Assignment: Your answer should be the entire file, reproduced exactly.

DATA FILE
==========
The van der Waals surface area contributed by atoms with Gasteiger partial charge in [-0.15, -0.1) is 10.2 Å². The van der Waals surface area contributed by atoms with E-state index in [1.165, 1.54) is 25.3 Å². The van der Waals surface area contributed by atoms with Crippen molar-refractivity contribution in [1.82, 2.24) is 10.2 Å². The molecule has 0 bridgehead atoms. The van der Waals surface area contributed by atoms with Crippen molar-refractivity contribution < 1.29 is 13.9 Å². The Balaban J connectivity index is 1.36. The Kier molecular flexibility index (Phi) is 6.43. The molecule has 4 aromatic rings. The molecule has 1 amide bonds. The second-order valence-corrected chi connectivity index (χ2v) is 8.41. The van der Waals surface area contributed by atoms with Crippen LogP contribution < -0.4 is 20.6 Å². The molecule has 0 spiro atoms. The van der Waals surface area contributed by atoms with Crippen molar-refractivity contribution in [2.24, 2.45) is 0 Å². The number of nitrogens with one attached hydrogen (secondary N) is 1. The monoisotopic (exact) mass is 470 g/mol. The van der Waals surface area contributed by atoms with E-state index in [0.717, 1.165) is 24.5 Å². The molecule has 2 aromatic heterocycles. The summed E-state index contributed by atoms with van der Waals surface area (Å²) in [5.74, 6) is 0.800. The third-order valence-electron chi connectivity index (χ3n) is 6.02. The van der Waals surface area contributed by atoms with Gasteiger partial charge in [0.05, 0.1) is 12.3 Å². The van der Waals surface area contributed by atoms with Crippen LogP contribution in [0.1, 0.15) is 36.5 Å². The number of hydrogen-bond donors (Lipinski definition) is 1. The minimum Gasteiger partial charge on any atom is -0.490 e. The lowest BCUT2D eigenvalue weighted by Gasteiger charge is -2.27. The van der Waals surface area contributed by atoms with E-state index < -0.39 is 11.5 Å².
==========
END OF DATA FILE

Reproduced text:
The van der Waals surface area contributed by atoms with Gasteiger partial charge in [-0.15, -0.1) is 10.2 Å². The van der Waals surface area contributed by atoms with E-state index in [1.165, 1.54) is 25.3 Å². The van der Waals surface area contributed by atoms with Crippen molar-refractivity contribution in [1.82, 2.24) is 10.2 Å². The molecule has 0 bridgehead atoms. The van der Waals surface area contributed by atoms with Crippen molar-refractivity contribution < 1.29 is 13.9 Å². The Balaban J connectivity index is 1.36. The Kier molecular flexibility index (Phi) is 6.43. The molecule has 4 aromatic rings. The molecule has 1 amide bonds. The second-order valence-corrected chi connectivity index (χ2v) is 8.41. The van der Waals surface area contributed by atoms with Crippen LogP contribution < -0.4 is 20.6 Å². The molecule has 0 spiro atoms. The van der Waals surface area contributed by atoms with Crippen molar-refractivity contribution in [2.24, 2.45) is 0 Å². The number of nitrogens with one attached hydrogen (secondary N) is 1. The monoisotopic (exact) mass is 470 g/mol. The van der Waals surface area contributed by atoms with E-state index in [0.717, 1.165) is 24.5 Å². The molecule has 2 aromatic heterocycles. The summed E-state index contributed by atoms with van der Waals surface area (Å²) in [5.74, 6) is 0.800. The third-order valence-electron chi connectivity index (χ3n) is 6.02. The van der Waals surface area contributed by atoms with Gasteiger partial charge in [0.05, 0.1) is 12.3 Å². The van der Waals surface area contributed by atoms with Crippen LogP contribution in [0.1, 0.15) is 36.5 Å². The number of hydrogen-bond donors (Lipinski definition) is 1. The minimum Gasteiger partial charge on any atom is -0.490 e. The lowest BCUT2D eigenvalue weighted by Gasteiger charge is -2.27. The van der Waals surface area contributed by atoms with E-state index < -0.39 is 11.5 Å².